Legal frameworks that ensure user privacy and freedom of choice between central bank digital currencies and other forms of money will be key in driving CDBC adoption, according to the head of the Bank for International Settlements.
Speaking at the BIS Innovation Hub conference in Switzerland on September 27, BIS Director General Agustín Carstens emphasized that legal frameworks remain a key consideration in the development and spread of central bank digital currencies around the world:
“More importantly, the legitimacy of a CBDC will derive from the legal authority of the central bank to issue it. This authority must be anchored in law.”
He added that different countries’ laws determine the types of money their central banks can issue, which usually includes physical cash in addition to credit balances in current and reserve accounts:
“According to an IMF paper published in 2021, nearly 80% of central banks are either not allowed to issue digital currency under their current laws, or the legal framework is unclear.”
Carstens also pointed to a Bank for International Settlements study indicating that 93% of the world’s central banks are involved in the development of CBDCs at various different stages. Given that most of these institutions are actively looking to meet public demand for digital forms of fiat currencies, the BIS president said that outdated or unclear legal frameworks hindering their deployment are unacceptable.
Criticisms of the misuse of central bank digital currencies (CBDCs) in relation to social credit scores or rankings by their issuers have also been addressed. According to Carstens, a central bank digital currency (CBDC) needs to operate within a framework of defined rights and obligations.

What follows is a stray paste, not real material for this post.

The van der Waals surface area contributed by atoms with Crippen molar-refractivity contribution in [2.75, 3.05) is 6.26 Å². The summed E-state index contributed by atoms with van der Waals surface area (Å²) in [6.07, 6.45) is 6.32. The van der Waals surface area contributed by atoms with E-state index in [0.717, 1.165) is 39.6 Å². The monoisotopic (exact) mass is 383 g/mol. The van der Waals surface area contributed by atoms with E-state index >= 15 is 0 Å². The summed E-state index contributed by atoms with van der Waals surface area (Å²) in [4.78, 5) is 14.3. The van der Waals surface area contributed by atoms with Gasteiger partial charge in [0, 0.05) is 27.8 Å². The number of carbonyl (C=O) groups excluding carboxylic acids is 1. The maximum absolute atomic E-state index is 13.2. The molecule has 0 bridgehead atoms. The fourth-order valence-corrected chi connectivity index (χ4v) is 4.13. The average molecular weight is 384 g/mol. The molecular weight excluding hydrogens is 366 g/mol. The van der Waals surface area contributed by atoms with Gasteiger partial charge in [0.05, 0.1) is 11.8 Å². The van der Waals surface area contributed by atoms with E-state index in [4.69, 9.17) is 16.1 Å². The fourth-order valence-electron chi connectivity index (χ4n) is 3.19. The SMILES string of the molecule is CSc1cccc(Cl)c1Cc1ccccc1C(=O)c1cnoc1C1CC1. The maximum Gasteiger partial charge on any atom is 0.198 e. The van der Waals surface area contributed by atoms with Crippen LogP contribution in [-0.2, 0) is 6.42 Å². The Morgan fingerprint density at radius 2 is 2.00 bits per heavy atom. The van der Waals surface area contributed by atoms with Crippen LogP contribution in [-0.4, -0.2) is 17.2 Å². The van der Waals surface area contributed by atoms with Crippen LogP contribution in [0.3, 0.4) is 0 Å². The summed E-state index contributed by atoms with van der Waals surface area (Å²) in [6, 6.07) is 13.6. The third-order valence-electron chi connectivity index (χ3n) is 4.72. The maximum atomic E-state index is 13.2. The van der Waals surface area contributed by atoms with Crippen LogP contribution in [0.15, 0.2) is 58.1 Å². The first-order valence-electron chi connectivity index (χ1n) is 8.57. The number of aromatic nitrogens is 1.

Related: US Democrats talk about global leadership of central bank digital currencies, Republicans fear ‘dark side’
The Director General of the Bank for International Settlements says three basic elements are necessary. This includes maintaining the privacy of CBDC users and their data, the integrity of the financial system, as well as people’s right to choose between CBDCs and other forms of money.
Carstens noted that different countries have different trends regarding the use of cash and adoption of digital payments and that retail CBDCs are expected to coexist alongside cash and commercial bank money:
“A central bank offering CBDCs should increase the choices available to society, not reduce them.
As Cointelegraph previously reported, China continues to push the development and use of its central bank digital currency (CBDC) digital yuan program. A recent update to the e-CNY pilot app now allows tourists heading to China to pre-load their digital yuan wallets using Visa and Mastercard payments.
Meanwhile, the Central Bank Digital Currency (CBDC) Anti-State Surveillance Act bill, which aims to prevent the US Federal Reserve from issuing a central bank digital currency (CBDC), passed a vote in the House Financial Services Committee on September 21. . The bill will next head to Congress, where it looks to fight “state control of the currency.”
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